A home inspection is an opportunity for you to hire an expert to walk through the home and prepare a report that outlines the home’s major components, their current condition, what needs immediate attention and what will require maintenance after you move in.
As a buyer, your home inspection report offers a deeper understanding of whether the home has been well-maintained or needs major repairs. If you’re not satisfied with the home’s current condition, you can request the seller address the repairs or give you a credit toward the cost of repairs at closing. A report can also help you prioritize repairs and improvements after you buy the home, and plan for upgrades.
Having your own home inspection checklist as a buyer can help you get the most value of your inspection report.
How to find an inspector
Licensing requirements for home inspectors vary from province to province. In British Columbia inspectors must demonstrate experience, complete training/schooling, and pass an examination to become licensed.
Your real estate agent will probably give you the names of several inspectors. You should also research inspectors on your own and solicit recommendations from your friends, family, colleagues, or future neighbors.
Hiring a home inspector
Before you hire an inspector, ask for a sample report so you can see what the inspector includes and evaluate their comments. Some reports run 100 pages or longer and include photographs. Other reports are mainly checkboxes with brief notes.
A longer report isn’t necessarily better, but be wary if a report seems confusing or vague. Ask the inspector what’s included in the inspection and what’s not. If you have specific concerns about the home, ensure those items will be addressed in your inspection.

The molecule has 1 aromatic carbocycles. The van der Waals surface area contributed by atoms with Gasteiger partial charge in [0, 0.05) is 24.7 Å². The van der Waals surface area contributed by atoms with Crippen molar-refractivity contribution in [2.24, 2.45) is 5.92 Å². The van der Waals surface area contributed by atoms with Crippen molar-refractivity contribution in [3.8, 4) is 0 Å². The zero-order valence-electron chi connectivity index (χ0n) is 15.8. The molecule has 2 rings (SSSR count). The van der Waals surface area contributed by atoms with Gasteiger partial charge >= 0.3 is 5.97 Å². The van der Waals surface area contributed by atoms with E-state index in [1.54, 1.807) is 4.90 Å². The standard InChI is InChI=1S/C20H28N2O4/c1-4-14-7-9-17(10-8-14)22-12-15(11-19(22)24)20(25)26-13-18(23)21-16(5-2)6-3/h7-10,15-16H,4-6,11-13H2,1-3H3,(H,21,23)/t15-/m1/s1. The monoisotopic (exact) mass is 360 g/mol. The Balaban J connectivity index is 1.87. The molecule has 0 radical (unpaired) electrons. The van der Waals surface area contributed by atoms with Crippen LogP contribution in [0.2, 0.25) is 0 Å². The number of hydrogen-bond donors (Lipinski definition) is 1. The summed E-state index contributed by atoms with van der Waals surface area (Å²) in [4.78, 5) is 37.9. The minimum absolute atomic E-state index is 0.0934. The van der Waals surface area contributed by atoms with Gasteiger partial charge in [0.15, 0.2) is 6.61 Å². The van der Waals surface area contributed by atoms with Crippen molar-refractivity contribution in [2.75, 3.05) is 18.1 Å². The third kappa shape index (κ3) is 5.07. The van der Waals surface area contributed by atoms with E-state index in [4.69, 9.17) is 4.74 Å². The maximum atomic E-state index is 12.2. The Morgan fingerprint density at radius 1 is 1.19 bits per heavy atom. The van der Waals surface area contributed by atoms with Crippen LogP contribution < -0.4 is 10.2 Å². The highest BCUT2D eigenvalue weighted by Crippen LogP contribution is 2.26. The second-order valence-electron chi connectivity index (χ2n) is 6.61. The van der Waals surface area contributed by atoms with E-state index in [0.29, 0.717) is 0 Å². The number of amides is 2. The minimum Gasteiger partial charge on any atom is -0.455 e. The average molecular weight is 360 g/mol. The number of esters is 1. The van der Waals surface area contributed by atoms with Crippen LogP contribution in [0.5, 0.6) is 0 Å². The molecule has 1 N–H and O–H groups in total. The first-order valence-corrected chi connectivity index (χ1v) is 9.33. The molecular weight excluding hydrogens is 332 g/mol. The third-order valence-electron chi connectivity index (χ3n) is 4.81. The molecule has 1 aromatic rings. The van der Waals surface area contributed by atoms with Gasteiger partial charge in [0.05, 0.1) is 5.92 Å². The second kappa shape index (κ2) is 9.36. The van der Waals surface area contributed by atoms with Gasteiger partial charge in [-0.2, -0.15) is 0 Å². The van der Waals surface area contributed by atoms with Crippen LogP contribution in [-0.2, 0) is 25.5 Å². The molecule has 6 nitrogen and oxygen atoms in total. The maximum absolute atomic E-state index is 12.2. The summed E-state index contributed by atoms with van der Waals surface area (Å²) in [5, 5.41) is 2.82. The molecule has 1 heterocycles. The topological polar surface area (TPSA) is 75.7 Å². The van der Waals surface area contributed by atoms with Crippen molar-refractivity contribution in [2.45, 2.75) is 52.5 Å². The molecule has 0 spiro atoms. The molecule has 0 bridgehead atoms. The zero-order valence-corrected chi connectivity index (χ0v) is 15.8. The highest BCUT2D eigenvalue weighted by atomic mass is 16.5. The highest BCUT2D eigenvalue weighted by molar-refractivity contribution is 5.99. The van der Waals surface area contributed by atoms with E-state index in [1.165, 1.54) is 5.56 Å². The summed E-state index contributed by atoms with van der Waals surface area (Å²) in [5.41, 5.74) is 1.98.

Your home purchase contract should include an inspection contingency that gives you a specific number of days to complete an inspection. If homes in the area are selling quickly, your window might be just a few days. If the local market is slow, you could get a week or longer.
Choose an inspector early in your home-buying process so you can schedule your inspection as soon as a seller accepts your offer. Good inspectors can be in high demand, especially in the springtime when more homes are sold.
What a home inspection includes – and what not
While the scope of an inspection can vary. One thing is consistent: Inspectors are chiefly concerned with a home’s physical components. That covers a lot of systems, but it does not include everything. Components that might be left out include:
Trees and landscaping
Swimming pool equipment
Fireplace and chimney
Floors covered by carpeting
Roof or outdoor hardscape covered by snow
Mice, rats, or other rodents
Wood-destroying pests, such as termites or carpenter ants
Your home is one of the biggest, most valuable purchases you’ll ever make. Home inspections help ensure you’re making an good investment.